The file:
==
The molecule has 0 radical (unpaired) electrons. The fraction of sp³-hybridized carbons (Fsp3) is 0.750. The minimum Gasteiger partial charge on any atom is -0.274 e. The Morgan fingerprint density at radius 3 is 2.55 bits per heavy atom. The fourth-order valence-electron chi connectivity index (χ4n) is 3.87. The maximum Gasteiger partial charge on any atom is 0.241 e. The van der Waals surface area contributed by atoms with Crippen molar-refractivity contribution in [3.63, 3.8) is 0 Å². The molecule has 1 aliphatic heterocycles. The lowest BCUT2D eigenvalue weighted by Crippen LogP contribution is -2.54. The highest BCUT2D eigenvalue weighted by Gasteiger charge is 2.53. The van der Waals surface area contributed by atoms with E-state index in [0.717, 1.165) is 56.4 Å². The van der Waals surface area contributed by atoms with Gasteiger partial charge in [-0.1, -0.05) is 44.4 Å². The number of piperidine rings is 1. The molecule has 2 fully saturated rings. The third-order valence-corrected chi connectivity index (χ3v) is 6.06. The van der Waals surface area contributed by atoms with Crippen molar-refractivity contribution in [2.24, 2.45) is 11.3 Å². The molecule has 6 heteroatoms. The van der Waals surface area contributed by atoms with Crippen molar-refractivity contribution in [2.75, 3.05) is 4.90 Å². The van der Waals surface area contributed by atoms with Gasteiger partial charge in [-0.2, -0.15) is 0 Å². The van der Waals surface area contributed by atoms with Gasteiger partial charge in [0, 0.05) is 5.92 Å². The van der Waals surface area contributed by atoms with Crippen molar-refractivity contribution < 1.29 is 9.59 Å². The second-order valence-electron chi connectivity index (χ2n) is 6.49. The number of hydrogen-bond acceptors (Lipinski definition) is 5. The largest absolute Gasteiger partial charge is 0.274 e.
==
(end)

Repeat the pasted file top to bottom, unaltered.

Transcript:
The molecule has 0 radical (unpaired) electrons. The fraction of sp³-hybridized carbons (Fsp3) is 0.750. The minimum Gasteiger partial charge on any atom is -0.274 e. The Morgan fingerprint density at radius 3 is 2.55 bits per heavy atom. The fourth-order valence-electron chi connectivity index (χ4n) is 3.87. The maximum Gasteiger partial charge on any atom is 0.241 e. The van der Waals surface area contributed by atoms with Crippen molar-refractivity contribution in [3.63, 3.8) is 0 Å². The molecule has 1 aliphatic heterocycles. The lowest BCUT2D eigenvalue weighted by Crippen LogP contribution is -2.54. The highest BCUT2D eigenvalue weighted by Gasteiger charge is 2.53. The van der Waals surface area contributed by atoms with E-state index in [0.717, 1.165) is 56.4 Å². The van der Waals surface area contributed by atoms with Gasteiger partial charge in [-0.1, -0.05) is 44.4 Å². The number of piperidine rings is 1. The molecule has 2 fully saturated rings. The third-order valence-corrected chi connectivity index (χ3v) is 6.06. The van der Waals surface area contributed by atoms with Crippen molar-refractivity contribution in [2.24, 2.45) is 11.3 Å². The molecule has 6 heteroatoms. The van der Waals surface area contributed by atoms with Crippen molar-refractivity contribution in [2.75, 3.05) is 4.90 Å². The van der Waals surface area contributed by atoms with Gasteiger partial charge in [-0.2, -0.15) is 0 Å². The van der Waals surface area contributed by atoms with Gasteiger partial charge in [0, 0.05) is 5.92 Å². The van der Waals surface area contributed by atoms with Crippen molar-refractivity contribution < 1.29 is 9.59 Å². The second-order valence-electron chi connectivity index (χ2n) is 6.49. The number of hydrogen-bond acceptors (Lipinski definition) is 5. The largest absolute Gasteiger partial charge is 0.274 e.